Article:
Existential angst is likely also a concern for incoming college freshmen. Try and help alleviate a freshmen’s focusing on the trials and tribulations of the pandemic leading to a bleak and uncertain view of the world and even the future. Pandemics are rare in history and have long spans in between, and the economy has gone downwards only to recover many times before.
Loss of College Interest
Many incoming freshmen are even expressing a desire to avoid college altogether as they feel that the problems associated with the pandemic are too complex. Even with online learning, a college education is showing its importance in a rapidly evolving workforce. Students should never give up on attaining a college degree. If safety concerns are causing your child concerns, explain how online learning can still provide an essential college education.
The Future Impact of COVID-19 on University Life
The COVID-19 pandemic is still spread across the globe but there are signs of progress thanks to the widespread vaccination efforts to diminish it. In the fall of 2021, more and more universities are announcing a return to campus life with safety protocols and precautions still a priority.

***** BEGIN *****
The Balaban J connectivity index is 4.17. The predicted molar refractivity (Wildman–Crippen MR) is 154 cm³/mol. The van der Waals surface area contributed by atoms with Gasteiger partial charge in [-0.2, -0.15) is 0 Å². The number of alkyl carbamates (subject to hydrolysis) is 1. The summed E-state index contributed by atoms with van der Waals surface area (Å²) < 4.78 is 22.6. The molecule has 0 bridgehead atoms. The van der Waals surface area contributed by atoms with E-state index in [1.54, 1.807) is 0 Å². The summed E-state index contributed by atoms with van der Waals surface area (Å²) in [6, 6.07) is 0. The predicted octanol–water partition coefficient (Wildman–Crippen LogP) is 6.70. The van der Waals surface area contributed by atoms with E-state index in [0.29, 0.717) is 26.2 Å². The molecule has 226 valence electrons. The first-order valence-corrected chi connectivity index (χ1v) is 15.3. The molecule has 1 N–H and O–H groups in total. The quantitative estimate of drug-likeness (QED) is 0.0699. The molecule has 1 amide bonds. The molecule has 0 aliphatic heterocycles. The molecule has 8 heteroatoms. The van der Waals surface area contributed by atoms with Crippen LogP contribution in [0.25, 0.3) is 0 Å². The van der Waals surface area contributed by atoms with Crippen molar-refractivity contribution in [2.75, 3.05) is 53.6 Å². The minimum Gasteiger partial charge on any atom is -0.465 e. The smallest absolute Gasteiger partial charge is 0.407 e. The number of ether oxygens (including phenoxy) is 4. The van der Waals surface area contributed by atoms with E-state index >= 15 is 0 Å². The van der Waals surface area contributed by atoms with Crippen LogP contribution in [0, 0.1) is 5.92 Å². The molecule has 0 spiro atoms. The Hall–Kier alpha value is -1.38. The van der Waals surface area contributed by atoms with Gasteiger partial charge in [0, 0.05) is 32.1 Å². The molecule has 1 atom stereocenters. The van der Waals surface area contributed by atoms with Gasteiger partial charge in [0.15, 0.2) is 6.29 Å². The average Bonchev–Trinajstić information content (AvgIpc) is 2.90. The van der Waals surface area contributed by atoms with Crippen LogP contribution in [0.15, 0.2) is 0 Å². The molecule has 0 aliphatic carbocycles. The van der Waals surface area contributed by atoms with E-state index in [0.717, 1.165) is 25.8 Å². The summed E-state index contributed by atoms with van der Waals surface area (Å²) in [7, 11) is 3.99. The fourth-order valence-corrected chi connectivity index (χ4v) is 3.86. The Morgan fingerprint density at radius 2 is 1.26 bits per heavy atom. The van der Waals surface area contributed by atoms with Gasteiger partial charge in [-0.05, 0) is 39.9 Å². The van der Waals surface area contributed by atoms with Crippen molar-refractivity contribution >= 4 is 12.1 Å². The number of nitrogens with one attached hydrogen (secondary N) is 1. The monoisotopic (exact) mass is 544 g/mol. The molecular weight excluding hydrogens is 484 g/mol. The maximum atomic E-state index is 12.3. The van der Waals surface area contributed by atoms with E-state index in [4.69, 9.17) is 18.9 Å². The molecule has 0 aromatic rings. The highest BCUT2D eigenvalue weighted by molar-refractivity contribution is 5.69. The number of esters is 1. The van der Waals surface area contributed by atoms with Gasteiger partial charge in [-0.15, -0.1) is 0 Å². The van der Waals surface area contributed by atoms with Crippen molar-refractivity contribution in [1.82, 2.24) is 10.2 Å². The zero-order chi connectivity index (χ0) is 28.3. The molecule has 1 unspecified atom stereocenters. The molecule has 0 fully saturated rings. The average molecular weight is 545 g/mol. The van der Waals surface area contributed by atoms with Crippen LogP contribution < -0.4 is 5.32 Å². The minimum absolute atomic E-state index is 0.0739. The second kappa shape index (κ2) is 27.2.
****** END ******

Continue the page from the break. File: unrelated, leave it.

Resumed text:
With this news, it can be said that colleges across the country are working to bring back as much of the traditional college experience as possible, and vaccinations are leading the way in making campuses safe enough to do so. The future is looking bright for universities, and it will be interesting to see if normalcy will return 100% in the fall of 2022.
In summary, the COVID-19 pandemic disrupted colleges and universities unlike any time in modern history. So many students and faculty were affected, and online learning was truly a useful methodology during this time and continues to be.
As vaccines designed to diminish the virus continue to produce promising numbers, colleges and universities can slowly but surely continue getting to the point where normalcy can return, and future college freshmen can experience their introductory year as it always was before the virus brought the world to its knees.